52 least one character in the subject must have been inspected. This character
53 need not form part of the final matched string; lookbehind assertions and the
54 \eK escape sequence provide ways of inspecting characters before the start of a
55 matched substring. The requirement for inspecting at least one character exists
56 because an empty string can always be matched; without such a restriction there
57 would always be a partial match of an empty string at the end of the subject.
58 .P
59 If there are at least two slots in the offsets vector when a partial match is
60 returned, the first slot is set to the offset of the earliest character that
61 was inspected. For convenience, the second offset points to the end of the
62 subject so that a substring can easily be identified.
63 .P
64 For the majority of patterns, the first offset identifies the start of the
65 partially matched string. However, for patterns that contain lookbehind
66 assertions, or \eK, or begin with \eb or \eB, earlier characters have been
67 inspected while carrying out the match. For example:
68 .sp
69 /(?<=abc)123/
70 .sp
71 This pattern matches "123", but only if it is preceded by "abc". If the subject
72 string is "xyzabc12", the offsets after a partial match are for the substring
73 "abc12", because all these characters are needed if another match is tried
74 with extra characters added to the subject.
75 .P
76 What happens when a partial match is identified depends on which of the two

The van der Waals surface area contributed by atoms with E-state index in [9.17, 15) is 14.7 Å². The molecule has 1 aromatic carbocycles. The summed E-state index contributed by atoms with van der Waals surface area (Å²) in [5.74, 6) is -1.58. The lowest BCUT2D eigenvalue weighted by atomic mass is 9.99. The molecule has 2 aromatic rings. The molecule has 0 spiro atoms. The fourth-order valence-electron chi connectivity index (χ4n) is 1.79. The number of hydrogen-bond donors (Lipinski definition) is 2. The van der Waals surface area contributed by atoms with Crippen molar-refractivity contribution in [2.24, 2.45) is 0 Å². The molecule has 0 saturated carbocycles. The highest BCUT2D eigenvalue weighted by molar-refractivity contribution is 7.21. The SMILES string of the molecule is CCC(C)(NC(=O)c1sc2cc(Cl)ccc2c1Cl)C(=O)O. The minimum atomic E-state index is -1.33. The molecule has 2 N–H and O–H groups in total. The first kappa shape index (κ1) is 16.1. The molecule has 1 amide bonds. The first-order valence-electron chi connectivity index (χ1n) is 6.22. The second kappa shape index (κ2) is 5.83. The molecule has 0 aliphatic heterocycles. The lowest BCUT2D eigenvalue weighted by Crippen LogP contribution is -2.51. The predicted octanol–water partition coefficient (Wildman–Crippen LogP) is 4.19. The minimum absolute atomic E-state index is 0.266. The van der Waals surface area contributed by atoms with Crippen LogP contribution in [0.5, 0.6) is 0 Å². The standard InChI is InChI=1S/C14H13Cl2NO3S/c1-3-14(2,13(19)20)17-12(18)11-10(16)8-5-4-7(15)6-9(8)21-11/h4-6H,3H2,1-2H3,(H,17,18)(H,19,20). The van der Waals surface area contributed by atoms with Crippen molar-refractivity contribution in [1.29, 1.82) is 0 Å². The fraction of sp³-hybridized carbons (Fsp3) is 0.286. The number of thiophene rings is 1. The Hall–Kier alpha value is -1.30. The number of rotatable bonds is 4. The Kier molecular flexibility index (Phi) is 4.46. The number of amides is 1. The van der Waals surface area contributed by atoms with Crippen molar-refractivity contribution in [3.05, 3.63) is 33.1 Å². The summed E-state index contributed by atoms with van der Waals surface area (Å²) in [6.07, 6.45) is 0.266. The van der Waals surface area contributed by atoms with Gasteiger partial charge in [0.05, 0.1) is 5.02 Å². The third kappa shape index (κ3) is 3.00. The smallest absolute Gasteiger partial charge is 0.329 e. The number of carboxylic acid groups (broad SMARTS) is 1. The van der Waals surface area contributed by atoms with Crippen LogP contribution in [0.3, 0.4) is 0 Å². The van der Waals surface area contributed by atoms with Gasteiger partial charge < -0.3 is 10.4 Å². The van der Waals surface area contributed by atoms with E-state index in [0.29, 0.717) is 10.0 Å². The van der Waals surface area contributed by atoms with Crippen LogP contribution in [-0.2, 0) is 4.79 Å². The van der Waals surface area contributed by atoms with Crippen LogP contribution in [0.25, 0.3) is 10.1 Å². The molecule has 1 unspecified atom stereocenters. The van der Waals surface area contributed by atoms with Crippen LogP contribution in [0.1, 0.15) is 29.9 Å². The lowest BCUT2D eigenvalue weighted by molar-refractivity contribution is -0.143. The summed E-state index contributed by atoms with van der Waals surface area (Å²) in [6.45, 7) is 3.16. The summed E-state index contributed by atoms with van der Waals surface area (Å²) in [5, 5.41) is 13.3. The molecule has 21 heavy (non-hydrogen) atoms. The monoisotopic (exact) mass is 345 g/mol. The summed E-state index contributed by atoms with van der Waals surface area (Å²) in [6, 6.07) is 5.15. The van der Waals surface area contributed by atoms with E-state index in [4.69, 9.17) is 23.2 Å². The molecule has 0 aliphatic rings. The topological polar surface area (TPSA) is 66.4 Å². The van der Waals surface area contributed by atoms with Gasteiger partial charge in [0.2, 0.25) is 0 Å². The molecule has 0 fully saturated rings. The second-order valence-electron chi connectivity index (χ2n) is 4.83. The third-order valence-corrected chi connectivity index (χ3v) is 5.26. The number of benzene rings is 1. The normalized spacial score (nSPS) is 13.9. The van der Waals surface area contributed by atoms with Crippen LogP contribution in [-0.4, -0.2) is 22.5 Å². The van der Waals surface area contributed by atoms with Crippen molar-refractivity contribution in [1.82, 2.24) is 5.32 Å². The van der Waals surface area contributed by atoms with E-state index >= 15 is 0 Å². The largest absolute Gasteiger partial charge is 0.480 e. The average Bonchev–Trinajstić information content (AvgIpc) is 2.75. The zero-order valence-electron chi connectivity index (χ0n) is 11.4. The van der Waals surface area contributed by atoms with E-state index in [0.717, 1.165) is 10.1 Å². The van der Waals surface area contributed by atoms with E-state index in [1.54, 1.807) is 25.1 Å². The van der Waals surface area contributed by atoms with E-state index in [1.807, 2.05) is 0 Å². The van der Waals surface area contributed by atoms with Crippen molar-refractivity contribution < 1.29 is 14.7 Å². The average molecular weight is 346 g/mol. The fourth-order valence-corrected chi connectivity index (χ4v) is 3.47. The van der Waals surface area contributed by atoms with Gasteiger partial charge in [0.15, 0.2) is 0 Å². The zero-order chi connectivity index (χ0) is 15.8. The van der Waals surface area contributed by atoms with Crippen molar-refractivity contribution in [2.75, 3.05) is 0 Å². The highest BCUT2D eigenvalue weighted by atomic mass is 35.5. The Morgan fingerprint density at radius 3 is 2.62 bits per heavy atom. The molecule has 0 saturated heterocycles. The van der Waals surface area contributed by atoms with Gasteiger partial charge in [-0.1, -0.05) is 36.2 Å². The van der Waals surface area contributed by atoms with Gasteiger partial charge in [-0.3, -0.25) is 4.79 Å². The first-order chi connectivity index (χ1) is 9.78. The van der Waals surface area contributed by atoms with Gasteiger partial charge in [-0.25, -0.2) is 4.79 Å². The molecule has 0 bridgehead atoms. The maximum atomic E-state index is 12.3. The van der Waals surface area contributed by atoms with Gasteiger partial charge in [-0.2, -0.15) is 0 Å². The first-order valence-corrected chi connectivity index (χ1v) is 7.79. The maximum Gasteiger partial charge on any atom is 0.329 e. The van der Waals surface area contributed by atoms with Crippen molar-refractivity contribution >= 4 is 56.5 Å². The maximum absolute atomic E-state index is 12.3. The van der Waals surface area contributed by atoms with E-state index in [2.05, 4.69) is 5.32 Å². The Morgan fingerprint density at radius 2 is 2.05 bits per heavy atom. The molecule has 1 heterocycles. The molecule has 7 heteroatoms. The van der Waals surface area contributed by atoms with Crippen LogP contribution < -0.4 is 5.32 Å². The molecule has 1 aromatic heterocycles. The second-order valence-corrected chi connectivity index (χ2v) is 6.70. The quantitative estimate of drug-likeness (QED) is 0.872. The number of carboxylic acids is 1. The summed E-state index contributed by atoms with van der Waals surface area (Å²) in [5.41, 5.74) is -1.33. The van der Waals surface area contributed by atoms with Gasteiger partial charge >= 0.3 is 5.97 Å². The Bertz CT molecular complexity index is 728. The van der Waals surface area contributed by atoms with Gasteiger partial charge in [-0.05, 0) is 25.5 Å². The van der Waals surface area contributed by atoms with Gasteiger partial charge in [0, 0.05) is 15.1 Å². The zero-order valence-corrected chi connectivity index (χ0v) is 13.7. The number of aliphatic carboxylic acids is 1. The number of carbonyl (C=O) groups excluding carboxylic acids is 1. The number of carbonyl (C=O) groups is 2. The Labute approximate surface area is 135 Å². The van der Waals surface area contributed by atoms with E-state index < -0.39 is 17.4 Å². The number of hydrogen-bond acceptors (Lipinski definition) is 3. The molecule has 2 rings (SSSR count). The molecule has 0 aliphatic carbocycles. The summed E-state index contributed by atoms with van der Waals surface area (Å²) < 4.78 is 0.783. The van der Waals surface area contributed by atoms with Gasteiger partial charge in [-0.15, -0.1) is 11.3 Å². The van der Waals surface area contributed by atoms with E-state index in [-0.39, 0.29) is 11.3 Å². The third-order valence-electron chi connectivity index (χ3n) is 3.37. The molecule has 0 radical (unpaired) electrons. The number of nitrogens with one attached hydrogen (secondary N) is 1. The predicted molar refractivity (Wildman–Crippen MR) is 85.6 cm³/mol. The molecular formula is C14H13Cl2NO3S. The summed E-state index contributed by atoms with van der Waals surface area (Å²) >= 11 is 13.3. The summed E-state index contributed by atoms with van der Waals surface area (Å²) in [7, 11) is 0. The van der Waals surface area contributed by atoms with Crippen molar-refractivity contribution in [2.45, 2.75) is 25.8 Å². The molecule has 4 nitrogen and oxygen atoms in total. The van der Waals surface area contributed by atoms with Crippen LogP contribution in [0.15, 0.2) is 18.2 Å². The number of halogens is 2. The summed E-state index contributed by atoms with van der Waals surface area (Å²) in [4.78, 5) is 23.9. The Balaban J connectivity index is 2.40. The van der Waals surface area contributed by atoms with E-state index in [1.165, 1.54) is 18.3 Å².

77 partial matching options are set.
78 .
79 .
80 .SS "PCRE_PARTIAL_SOFT WITH pcre_exec() OR pcre16_exec()"
81 .rs
82 .sp
83 If PCRE_PARTIAL_SOFT is set when \fBpcre_exec()\fP or \fBpcre16_exec()\fP
84 identifies a partial match, the partial match is remembered, but matching
85 continues as normal, and other alternatives in the pattern are tried. If no
86 complete match can be found, PCRE_ERROR_PARTIAL is returned instead of
87 PCRE_ERROR_NOMATCH.
88 .P
89 This option is "soft" because it prefers a complete match over a partial match.
90 All the various matching items in a pattern behave as if the subject string is
91 potentially complete. For example, \ez, \eZ, and $ match at the end of the
92 subject, as normal, and for \eb and \eB the end of the subject is treated as a
93 non-alphanumeric.
94 .P
95 If there is more than one partial match, the first one that was found provides
96 the data that is returned. Consider this pattern:
97 .sp
98 /123\ew+X|dogY/
99 .sp
100 If this is matched against the subject string "abc123dog", both
101 alternatives fail to match, but the end of the subject is reached during
102 matching, so PCRE_ERROR_PARTIAL is returned. The offsets are set to 3 and 9,
103 identifying "123dog" as the first partial match that was found. (In this
104 example, there are two partial matches, because "dog" on its own partially